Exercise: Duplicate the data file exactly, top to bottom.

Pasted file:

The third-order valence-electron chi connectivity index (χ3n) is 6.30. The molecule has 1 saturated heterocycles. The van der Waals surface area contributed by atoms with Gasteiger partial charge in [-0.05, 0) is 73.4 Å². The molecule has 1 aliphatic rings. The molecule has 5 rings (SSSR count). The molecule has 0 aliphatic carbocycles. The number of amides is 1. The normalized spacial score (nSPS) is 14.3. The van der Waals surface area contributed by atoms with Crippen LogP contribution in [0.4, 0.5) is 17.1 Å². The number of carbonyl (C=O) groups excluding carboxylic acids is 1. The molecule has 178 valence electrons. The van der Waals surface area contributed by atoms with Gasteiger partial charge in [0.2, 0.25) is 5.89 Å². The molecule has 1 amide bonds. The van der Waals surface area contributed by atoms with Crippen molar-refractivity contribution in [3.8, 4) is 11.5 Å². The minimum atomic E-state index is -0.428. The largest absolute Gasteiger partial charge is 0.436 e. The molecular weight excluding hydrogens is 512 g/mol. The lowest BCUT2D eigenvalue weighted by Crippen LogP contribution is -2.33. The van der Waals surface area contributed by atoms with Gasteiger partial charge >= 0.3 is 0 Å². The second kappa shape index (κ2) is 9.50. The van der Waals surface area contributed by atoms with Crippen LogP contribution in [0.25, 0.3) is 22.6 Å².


The third-order valence-electron chi connectivity index (χ3n) is 6.30. The molecule has 1 saturated heterocycles. The van der Waals surface area contributed by atoms with Gasteiger partial charge in [-0.05, 0) is 73.4 Å². The molecule has 1 aliphatic rings. The molecule has 5 rings (SSSR count). The molecule has 0 aliphatic carbocycles. The number of amides is 1. The normalized spacial score (nSPS) is 14.3. The van der Waals surface area contributed by atoms with Crippen LogP contribution in [0.4, 0.5) is 17.1 Å². The number of carbonyl (C=O) groups excluding carboxylic acids is 1. The molecule has 178 valence electrons. The van der Waals surface area contributed by atoms with Gasteiger partial charge in [0.2, 0.25) is 5.89 Å². The molecule has 1 amide bonds. The van der Waals surface area contributed by atoms with Crippen molar-refractivity contribution in [3.8, 4) is 11.5 Å². The minimum atomic E-state index is -0.428. The largest absolute Gasteiger partial charge is 0.436 e. The molecular weight excluding hydrogens is 512 g/mol. The lowest BCUT2D eigenvalue weighted by Crippen LogP contribution is -2.33. The van der Waals surface area contributed by atoms with Gasteiger partial charge >= 0.3 is 0 Å². The second kappa shape index (κ2) is 9.50. The van der Waals surface area contributed by atoms with Crippen LogP contribution in [0.25, 0.3) is 22.6 Å².